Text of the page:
For various reasons, I planned to see all but one of my college roommates in a space of seven days. The first was Minna Gwyn in our home, and the next was Bonnie in her home in Nashville. I’m kicking myself for not getting the obligatory photo of Bonnie, but just imagine a most gracious Southern lady with a marvelous sense of fun. That would be your best image of her. She is one you feel instantly at ease with. If she knows you, and you’re still alive, she will say only good things about you. Let’s cut to the dirt. Bonnie had read that John told a funny story to Minna about a very poor music history teacher. She wanted to know, was that Mr. S.? It was. Bonnie probably ran into him more often than the rest of us, so that’s where we began our visit. I had Googled his name and found that he was ten years older than John and that he died at age 57, survived only by his mother. We don’t remember how long he stayed at our college, but mercifully it wasn’t long. Bonnie’s word for him was incompetent. That’s the most vicious word she would say against him.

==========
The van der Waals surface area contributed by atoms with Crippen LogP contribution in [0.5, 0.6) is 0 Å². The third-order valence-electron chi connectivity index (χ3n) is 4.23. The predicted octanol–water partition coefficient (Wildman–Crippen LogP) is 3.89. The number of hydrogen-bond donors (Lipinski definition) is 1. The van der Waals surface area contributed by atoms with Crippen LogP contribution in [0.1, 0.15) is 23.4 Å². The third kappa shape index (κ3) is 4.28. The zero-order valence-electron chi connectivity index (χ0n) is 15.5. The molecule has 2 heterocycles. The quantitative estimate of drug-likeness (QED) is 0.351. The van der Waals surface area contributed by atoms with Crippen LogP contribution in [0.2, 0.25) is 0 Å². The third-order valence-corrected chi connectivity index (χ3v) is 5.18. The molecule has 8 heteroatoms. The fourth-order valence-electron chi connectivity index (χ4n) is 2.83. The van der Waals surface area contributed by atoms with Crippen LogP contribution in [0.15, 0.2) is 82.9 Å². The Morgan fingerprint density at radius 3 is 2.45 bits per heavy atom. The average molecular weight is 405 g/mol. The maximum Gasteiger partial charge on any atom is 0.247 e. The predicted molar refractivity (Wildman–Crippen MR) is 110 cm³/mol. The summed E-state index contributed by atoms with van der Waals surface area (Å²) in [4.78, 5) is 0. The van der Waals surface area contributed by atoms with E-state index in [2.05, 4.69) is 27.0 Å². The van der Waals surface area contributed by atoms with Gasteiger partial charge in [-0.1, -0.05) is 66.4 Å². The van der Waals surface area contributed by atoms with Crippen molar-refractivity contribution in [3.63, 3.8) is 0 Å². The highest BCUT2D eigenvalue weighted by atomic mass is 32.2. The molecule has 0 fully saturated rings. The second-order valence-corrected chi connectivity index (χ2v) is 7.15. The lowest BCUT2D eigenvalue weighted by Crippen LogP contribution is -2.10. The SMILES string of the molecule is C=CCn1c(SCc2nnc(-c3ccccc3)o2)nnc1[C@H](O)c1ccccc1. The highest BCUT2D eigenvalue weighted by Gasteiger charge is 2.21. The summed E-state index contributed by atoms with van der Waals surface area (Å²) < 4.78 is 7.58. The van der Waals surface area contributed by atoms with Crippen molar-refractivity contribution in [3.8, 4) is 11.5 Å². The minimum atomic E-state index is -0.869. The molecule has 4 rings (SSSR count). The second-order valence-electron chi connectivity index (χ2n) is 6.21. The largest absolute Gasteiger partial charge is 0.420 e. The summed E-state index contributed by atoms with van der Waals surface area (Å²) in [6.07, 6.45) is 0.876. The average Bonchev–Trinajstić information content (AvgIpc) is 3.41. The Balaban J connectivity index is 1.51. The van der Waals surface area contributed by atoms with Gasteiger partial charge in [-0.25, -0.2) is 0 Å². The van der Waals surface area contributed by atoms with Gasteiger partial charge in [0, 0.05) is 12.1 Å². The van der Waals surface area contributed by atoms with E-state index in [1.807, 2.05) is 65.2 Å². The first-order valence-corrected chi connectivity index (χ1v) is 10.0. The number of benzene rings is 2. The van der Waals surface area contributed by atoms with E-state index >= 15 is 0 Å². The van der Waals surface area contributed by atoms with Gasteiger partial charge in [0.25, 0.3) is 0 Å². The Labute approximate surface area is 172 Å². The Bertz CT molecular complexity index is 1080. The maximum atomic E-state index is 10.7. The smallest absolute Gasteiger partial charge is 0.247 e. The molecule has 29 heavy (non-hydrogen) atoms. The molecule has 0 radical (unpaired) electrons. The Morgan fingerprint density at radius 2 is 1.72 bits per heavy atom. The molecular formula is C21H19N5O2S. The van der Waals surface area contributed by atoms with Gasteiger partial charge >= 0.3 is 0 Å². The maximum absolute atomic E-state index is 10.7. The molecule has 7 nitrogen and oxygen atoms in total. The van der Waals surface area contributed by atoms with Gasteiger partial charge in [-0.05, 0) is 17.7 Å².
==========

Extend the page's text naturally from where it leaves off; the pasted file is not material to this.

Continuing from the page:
We caught up on pleasant news of others, during which I discovered my serious conversational flaw. I let things drop, lacking a clincher sentence. I began telling about a fellow from my home town, but I never made the final statement that he ended up performing with someone we all admired at college. It was like telling a joke without the punch line. I never could tell a joke, and now it has spread to general conversation. If that isn’t cured now, it will only get worse. Any suggestions? Duct tape is the first option.